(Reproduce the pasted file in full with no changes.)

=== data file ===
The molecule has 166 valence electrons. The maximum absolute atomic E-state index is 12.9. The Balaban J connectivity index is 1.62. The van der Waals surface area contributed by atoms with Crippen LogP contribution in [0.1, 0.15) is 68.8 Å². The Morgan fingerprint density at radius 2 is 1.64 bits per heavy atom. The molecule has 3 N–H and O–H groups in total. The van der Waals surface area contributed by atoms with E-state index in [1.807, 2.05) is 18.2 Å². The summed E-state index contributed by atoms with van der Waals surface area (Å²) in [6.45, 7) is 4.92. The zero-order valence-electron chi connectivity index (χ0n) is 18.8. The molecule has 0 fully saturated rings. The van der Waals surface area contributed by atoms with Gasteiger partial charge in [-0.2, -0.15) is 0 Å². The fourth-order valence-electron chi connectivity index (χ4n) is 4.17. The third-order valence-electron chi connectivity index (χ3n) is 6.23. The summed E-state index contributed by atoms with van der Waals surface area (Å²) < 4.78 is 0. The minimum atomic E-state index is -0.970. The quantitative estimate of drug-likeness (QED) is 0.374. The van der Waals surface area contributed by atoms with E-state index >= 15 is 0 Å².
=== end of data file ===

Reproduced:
The molecule has 166 valence electrons. The maximum absolute atomic E-state index is 12.9. The Balaban J connectivity index is 1.62. The van der Waals surface area contributed by atoms with Crippen LogP contribution in [0.1, 0.15) is 68.8 Å². The Morgan fingerprint density at radius 2 is 1.64 bits per heavy atom. The molecule has 3 N–H and O–H groups in total. The van der Waals surface area contributed by atoms with E-state index in [1.807, 2.05) is 18.2 Å². The summed E-state index contributed by atoms with van der Waals surface area (Å²) in [6.45, 7) is 4.92. The zero-order valence-electron chi connectivity index (χ0n) is 18.8. The molecule has 0 fully saturated rings. The van der Waals surface area contributed by atoms with Gasteiger partial charge in [-0.2, -0.15) is 0 Å². The fourth-order valence-electron chi connectivity index (χ4n) is 4.17. The third-order valence-electron chi connectivity index (χ3n) is 6.23. The summed E-state index contributed by atoms with van der Waals surface area (Å²) < 4.78 is 0. The minimum atomic E-state index is -0.970. The quantitative estimate of drug-likeness (QED) is 0.374. The van der Waals surface area contributed by atoms with E-state index >= 15 is 0 Å².